Slattery was a disaster at Miami Today, the reporter said, an obvious alcoholic in terrible health.

"She totally let herself go," said the reporter. "She would roll in at 4 in the afternoon and proceed to get hammered throughout the day and trap us there until late at night. Weird things would happen to our copy. Mistakes would get edited into the copy. She would destroy the copy sometimes because she was totally trashed."

Another reporter who worked for Slattery at Miami Today confirmed these things (as did anecdotal evidence from a half-dozen other sources who knew her through the years). Slattery would often stay in the building until the early morning hours. She'd go to her car periodically throughout the day and had a bottle of Scope at her ready. Sometimes she'd be found passed at her desk in the morning. She missed work, suffered strange injuries, and behaved erratically and at times abusively.

And it went on for five years.

While Lewis had said that Slattery had left the newspaper last fall to take care of her late mother's estate, the reporter told me Diann had been fired in September for work-related issues, including failure to show up for work.

"[Lewis] should have done something," said the reporter. "He had to know what was going on."

But the reporter conceded that everybody who worked there during those years should have done something. Everybody knew about Diann's drinking, even though she meticulously hid her bottles (likely in her car). That's the truly horrific aspect of the story: Nobody did anything about it.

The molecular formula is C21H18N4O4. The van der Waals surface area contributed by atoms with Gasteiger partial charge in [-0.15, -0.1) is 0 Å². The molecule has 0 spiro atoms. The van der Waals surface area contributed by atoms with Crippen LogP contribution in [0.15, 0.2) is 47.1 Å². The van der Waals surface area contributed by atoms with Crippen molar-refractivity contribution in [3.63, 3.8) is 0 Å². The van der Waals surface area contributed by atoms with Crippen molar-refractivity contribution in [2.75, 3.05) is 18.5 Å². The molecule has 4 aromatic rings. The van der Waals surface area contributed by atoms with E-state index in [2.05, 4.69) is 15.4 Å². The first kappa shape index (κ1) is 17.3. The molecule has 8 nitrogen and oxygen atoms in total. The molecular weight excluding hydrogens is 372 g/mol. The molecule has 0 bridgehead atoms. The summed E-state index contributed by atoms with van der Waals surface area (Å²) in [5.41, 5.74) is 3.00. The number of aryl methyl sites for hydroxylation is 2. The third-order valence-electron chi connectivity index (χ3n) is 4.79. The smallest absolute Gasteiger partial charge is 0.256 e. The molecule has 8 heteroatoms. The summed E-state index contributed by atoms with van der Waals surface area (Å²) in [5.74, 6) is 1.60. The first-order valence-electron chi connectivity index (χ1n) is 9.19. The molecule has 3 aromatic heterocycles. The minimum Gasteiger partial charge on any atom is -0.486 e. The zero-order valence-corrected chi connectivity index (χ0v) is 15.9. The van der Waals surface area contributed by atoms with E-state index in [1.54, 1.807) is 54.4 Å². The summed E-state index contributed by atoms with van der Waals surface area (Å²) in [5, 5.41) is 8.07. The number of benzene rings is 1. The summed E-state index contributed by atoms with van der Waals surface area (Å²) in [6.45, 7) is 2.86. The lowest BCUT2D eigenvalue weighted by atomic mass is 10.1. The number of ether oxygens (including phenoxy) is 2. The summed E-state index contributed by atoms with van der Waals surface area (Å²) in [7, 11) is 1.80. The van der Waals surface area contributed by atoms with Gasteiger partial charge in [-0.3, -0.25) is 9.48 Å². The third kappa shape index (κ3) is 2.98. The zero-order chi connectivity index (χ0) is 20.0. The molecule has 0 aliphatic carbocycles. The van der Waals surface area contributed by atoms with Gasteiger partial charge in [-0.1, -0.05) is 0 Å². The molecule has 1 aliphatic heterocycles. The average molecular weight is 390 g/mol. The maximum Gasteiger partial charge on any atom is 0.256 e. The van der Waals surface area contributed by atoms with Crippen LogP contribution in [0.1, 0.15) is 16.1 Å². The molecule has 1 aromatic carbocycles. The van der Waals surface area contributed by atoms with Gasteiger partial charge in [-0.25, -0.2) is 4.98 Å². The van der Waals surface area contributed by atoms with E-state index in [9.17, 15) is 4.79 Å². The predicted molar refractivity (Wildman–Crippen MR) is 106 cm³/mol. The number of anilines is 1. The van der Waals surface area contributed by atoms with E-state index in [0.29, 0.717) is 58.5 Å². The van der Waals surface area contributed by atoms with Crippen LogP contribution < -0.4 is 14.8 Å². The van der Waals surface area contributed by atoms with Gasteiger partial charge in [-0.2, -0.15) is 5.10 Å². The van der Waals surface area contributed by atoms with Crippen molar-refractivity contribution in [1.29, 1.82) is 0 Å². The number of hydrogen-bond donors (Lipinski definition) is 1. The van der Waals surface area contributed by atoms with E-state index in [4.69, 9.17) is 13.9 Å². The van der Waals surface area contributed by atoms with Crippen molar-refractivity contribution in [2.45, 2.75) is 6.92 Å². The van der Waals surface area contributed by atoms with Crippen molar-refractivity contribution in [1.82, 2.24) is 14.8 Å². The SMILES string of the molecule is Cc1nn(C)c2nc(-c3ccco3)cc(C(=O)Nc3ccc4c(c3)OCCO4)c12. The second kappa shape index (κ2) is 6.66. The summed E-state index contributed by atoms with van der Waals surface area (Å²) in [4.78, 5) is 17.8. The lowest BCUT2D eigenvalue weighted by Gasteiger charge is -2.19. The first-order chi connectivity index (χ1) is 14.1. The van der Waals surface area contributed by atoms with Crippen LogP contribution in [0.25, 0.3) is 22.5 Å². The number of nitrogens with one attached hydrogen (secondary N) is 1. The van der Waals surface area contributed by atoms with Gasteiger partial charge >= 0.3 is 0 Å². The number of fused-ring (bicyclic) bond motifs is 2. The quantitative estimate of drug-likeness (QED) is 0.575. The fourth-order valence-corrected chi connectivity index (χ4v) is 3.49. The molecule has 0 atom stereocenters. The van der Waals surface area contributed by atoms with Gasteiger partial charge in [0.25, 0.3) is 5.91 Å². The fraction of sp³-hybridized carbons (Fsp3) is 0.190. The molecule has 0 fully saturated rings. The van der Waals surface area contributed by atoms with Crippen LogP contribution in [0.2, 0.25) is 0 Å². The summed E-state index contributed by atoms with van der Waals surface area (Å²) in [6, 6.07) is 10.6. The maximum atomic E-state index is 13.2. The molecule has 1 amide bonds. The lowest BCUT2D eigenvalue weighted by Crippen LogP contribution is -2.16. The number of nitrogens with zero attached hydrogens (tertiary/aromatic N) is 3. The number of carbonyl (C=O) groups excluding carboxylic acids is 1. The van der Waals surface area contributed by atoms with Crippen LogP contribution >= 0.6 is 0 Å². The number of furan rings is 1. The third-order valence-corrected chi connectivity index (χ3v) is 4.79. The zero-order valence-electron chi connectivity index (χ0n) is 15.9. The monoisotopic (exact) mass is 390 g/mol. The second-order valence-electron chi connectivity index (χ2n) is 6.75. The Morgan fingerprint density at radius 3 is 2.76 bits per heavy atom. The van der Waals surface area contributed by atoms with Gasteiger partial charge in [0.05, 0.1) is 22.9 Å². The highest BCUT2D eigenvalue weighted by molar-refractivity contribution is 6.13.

The reporters, however, did have a reason to keep quiet: They feared being fired if they brought it up. And there was a feeling of inevitability that Slattery, who lived alone in Plantation, was set in her ways and wouldn't be moved. "She went Leaving Las Vegas," said the reporter.

When I called Lewis, whom you may know from his regular appearances on the buttoned-up political show Issues on Channel 2, he continued to deny any knowledge of Slattery's drinking problem. When I told him that former staffers had told me that Diann was a raging alcoholic, he said: "That very well may be, but I saw no evidence of it. I don't think she was an alcoholic, but I'm not going to talk about this."

I asked him if she had been fired in September for failure to show up to work.

"That's not true. Diann no longer works at the paper. Diann is deceased."

Did he fire her in September?

"I'm not going to discuss internal matters."

Did staffers confront him with the issue of Diann's drinking?

"I'm not going to talk about that."

But this isn't about Michael Lewis. None of us can know how we would have acted in the same situation and, to be sure, this is an age-old occupational hazard in the newspaper business. Even if Lewis had confronted the issue, it might not have helped Diann.

But that doesn't mean we can't learn from her story -- or hope that, when confronted with a similar situation, we might be able to help.